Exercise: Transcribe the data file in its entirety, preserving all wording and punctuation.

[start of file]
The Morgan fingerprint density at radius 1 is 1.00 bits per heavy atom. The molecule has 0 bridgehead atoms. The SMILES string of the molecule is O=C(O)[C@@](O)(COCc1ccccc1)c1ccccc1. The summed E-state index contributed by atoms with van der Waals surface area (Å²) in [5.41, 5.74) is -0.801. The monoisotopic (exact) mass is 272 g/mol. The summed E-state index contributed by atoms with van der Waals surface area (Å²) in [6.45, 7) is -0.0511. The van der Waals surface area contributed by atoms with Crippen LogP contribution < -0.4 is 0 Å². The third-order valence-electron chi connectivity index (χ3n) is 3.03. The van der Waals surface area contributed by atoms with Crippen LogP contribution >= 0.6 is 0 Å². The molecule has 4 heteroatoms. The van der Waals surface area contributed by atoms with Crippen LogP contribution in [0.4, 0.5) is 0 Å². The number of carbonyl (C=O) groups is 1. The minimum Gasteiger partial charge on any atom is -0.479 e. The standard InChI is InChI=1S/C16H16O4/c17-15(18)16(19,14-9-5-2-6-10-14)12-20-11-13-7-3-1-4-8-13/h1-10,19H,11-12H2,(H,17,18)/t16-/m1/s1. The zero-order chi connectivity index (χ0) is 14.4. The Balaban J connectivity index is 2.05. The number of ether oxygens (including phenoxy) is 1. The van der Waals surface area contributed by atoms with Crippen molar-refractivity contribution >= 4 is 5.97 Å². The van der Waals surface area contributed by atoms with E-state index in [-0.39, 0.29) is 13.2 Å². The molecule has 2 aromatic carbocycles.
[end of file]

The Morgan fingerprint density at radius 1 is 1.00 bits per heavy atom. The molecule has 0 bridgehead atoms. The SMILES string of the molecule is O=C(O)[C@@](O)(COCc1ccccc1)c1ccccc1. The summed E-state index contributed by atoms with van der Waals surface area (Å²) in [5.41, 5.74) is -0.801. The monoisotopic (exact) mass is 272 g/mol. The summed E-state index contributed by atoms with van der Waals surface area (Å²) in [6.45, 7) is -0.0511. The van der Waals surface area contributed by atoms with Crippen LogP contribution < -0.4 is 0 Å². The third-order valence-electron chi connectivity index (χ3n) is 3.03. The van der Waals surface area contributed by atoms with Crippen LogP contribution >= 0.6 is 0 Å². The molecule has 4 heteroatoms. The van der Waals surface area contributed by atoms with Crippen LogP contribution in [0.4, 0.5) is 0 Å². The number of carbonyl (C=O) groups is 1. The minimum Gasteiger partial charge on any atom is -0.479 e. The standard InChI is InChI=1S/C16H16O4/c17-15(18)16(19,14-9-5-2-6-10-14)12-20-11-13-7-3-1-4-8-13/h1-10,19H,11-12H2,(H,17,18)/t16-/m1/s1. The zero-order chi connectivity index (χ0) is 14.4. The Balaban J connectivity index is 2.05. The number of ether oxygens (including phenoxy) is 1. The van der Waals surface area contributed by atoms with Crippen molar-refractivity contribution >= 4 is 5.97 Å². The van der Waals surface area contributed by atoms with E-state index in [-0.39, 0.29) is 13.2 Å². The molecule has 2 aromatic carbocycles.